The U.S. Department of Agriculture (USDA) held the 99th Agricultural Outlook Forum last week, where many speakers highlighted the potential of biotechnology and bio-based products.
Agriculture Secretary Tom Vilsack opened the event by promoting climate-smart agriculture, sustainable aviation fuel, and other bio-based products for people and the planet.
USDA’s $3 billion Partnership for Climate-Smart Commodities supports 141 projects piloting ways to “de-risk our farmers from embracing climate-smart practices by turning those practices into profits,” said Secretary Vilsack in his keynote. This includes opening carbon markets, which can be done through the Growing Climate Solutions Act, said Vilsack. The legislation, supported by the Biotechnology Innovation Organization (BIO) and passed as part of last year’s omnibus spending package, tasks the USDA with opening carbon markets to more farmers and foresters.
Vilsack mentioned USDA support for projects that develop bio-based products, like an asphalt substitute made from soybeans. USDA’s BioPreferred program promotes the use of these products. (BIO backs that program and wants it strengthened.)
“The best example I can give you is sustainable aviation fuel,” he said when describing government support for bio-based products made from agricultural feedstock. “This is a whole new industry that hasn’t existed,” but now sees demand for 36 billion gallons.
Why biotech investors need regulatory certainty
Another session, “Agricultural Biotechnology: New Horizons for Consumers and Producers,” addressed biotechnology practices, funding, regulations, and projects being executed.
Tom Addams, co-founder, and CEO of Pairwise, a pioneering food start-up, talked about how more investments in agriculture biotech are necessary. He emphasized that investment is critical for the future of business, but to get investors, a joint effort is needed to establish a landscape that will provide stability for those investors.
He highlighted the uncertainty involved in such ventures and the need for collaboration with agencies like USDA to create this certainty in the path forward.
“It’s a growing area, and there’s more investors, but it takes patience because it takes longer to develop agricultural products,” Addams said.
“We’ve been really fortunate in Pairwise to get a good set of investors, but you have about the technology risk and other types of risks like how the public accepts the product, and as investors are looking at these, it’s important that we are all working together to create more certainty,” he argued.
From better berries to pitless cherries
Addams also discussed Pairwise’s work and how they use innovative breeding technologies to get the best out of fruit and vegetables.
“Most crops have about 30,000 genes. Imagine 30,000 marbles that you stick into a bag and pull out the ones that you want. That is what a breeder is doing. And with the help of gene editing, you can pick whichever marbles you want to be changed, so it speeds up the process,” explained Addams.
Addams discussed Pairwise’s berry breeding program that involves collaboration between USDA and universities. The project aims to improve the genetic diversity of berries, including blackberries and raspberries. The main objective is to develop a seedless blackberry – according to a study, 85% of consumers dislike the seeds.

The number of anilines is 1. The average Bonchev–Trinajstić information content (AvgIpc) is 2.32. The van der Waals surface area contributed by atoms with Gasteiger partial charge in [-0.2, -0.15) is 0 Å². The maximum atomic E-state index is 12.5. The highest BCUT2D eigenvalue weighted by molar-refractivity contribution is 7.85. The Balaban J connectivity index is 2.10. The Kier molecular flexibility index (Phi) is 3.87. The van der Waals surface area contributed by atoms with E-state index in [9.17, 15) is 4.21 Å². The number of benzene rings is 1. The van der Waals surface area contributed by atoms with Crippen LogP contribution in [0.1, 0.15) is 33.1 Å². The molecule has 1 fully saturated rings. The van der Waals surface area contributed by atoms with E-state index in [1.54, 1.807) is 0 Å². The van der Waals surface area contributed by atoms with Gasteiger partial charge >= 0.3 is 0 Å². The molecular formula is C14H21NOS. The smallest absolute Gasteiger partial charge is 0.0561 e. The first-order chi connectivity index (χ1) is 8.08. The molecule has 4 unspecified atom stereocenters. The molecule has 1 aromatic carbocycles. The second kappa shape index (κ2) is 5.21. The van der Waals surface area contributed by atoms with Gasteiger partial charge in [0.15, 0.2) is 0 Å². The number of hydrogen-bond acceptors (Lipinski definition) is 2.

Addams also spoke about work to develop a pitless cherry.
“With gene editing, because we understand the genes that are involved with the pits, we can alter just that gene – a process that is faster and more efficient – ending up with a product that would drive consumption of a lot more cherries,” he said. Pairwise is thinking of turning the cherry tree into a bush to increase the quantity and make cherries more resilient to climate problems.
USDA advances regulatory exemptions
Bernadette Juarez, a deputy administrator of the Animal and Plant Health Inspection Service (APHIS), a biotechnology regulatory service of USDA, discussed the recent modernization of USDA’s regulations for biotechnology products. The focus of the modernization effort was creating a clear and consistent regulatory framework.
She said the regulations have three key components, with two being exemptions and a regulatory status review process. The exemptions allow certain modified plants to be exempt from regulatory requirements. Developers can submit a small amount of data to confirm their product meets the criteria for exemption. The regulatory status review process has a two-step process for reviewing plants that do not qualify for an exemption, to make the process more accessible to small and medium-sized businesses.
NIFA programs in biotech
John Erickson, the national program leader of the National Institute of Food and Agriculture (NIFA), talked about how this institution is centered on funding agriculture-related programs that support the long-term sustainability of agriculture, with a particular focus on translating scientific advancements into practice for growers and farmers.
NIFA’s programs include the Agriculture and Food Research Initiative (AFRI), Biotechnology Risk Assessment Grant Research Program, Specialty Crop Research Initiative, and Bio-Product Pilot Program. They also support education and workforce development.
Erickson noted that all of the NIFA projects are focused on improving the production of specialty crops and perennial crops, which take longer to grow and breed, adding that the improvement may involve using editing techniques or identifying specific traits or genes that can speed up the process of delivering these crops to market.